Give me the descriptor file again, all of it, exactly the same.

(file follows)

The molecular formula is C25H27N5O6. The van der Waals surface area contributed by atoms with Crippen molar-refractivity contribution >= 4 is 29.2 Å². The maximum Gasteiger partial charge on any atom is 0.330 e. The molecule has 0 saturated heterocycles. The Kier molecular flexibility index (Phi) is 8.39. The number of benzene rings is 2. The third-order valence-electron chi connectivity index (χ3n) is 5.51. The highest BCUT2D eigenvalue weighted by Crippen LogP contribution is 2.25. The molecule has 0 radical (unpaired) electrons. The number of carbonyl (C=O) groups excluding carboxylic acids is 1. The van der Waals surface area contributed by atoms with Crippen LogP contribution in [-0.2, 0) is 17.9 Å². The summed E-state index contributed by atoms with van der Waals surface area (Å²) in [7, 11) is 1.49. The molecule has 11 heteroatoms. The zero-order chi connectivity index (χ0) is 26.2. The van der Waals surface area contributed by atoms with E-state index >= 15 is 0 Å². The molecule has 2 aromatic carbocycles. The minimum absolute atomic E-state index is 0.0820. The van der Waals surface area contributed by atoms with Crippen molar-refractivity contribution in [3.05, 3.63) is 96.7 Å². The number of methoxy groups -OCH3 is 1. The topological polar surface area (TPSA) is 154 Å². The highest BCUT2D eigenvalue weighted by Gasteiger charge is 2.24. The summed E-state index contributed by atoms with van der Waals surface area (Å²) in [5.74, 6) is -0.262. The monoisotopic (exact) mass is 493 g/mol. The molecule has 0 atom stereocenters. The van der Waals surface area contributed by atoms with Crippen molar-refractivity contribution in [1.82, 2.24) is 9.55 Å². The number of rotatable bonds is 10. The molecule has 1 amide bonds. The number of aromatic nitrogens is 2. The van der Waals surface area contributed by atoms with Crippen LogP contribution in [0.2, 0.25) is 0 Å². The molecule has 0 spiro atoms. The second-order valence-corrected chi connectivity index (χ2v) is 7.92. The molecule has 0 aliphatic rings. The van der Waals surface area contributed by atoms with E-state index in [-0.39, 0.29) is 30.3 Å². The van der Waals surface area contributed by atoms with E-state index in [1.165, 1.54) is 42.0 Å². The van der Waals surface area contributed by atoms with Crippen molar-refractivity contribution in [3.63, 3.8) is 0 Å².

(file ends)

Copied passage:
The molecular formula is C25H27N5O6. The van der Waals surface area contributed by atoms with Crippen molar-refractivity contribution >= 4 is 29.2 Å². The maximum Gasteiger partial charge on any atom is 0.330 e. The molecule has 0 saturated heterocycles. The Kier molecular flexibility index (Phi) is 8.39. The number of benzene rings is 2. The third-order valence-electron chi connectivity index (χ3n) is 5.51. The highest BCUT2D eigenvalue weighted by Crippen LogP contribution is 2.25. The molecule has 0 radical (unpaired) electrons. The number of carbonyl (C=O) groups excluding carboxylic acids is 1. The van der Waals surface area contributed by atoms with Crippen LogP contribution in [-0.2, 0) is 17.9 Å². The summed E-state index contributed by atoms with van der Waals surface area (Å²) in [7, 11) is 1.49. The molecule has 11 heteroatoms. The zero-order chi connectivity index (χ0) is 26.2. The van der Waals surface area contributed by atoms with E-state index >= 15 is 0 Å². The molecule has 2 aromatic carbocycles. The minimum absolute atomic E-state index is 0.0820. The van der Waals surface area contributed by atoms with Crippen molar-refractivity contribution in [3.05, 3.63) is 96.7 Å². The number of methoxy groups -OCH3 is 1. The topological polar surface area (TPSA) is 154 Å². The highest BCUT2D eigenvalue weighted by Gasteiger charge is 2.24. The summed E-state index contributed by atoms with van der Waals surface area (Å²) in [5.74, 6) is -0.262. The monoisotopic (exact) mass is 493 g/mol. The molecule has 0 atom stereocenters. The van der Waals surface area contributed by atoms with Crippen molar-refractivity contribution in [1.82, 2.24) is 9.55 Å². The number of rotatable bonds is 10. The molecule has 1 amide bonds. The number of aromatic nitrogens is 2. The van der Waals surface area contributed by atoms with Crippen LogP contribution in [0.2, 0.25) is 0 Å². The molecule has 0 spiro atoms. The second-order valence-corrected chi connectivity index (χ2v) is 7.92. The molecule has 0 aliphatic rings. The van der Waals surface area contributed by atoms with E-state index in [-0.39, 0.29) is 30.3 Å². The van der Waals surface area contributed by atoms with E-state index in [1.165, 1.54) is 42.0 Å². The van der Waals surface area contributed by atoms with Crippen molar-refractivity contribution in [3.63, 3.8) is 0 Å².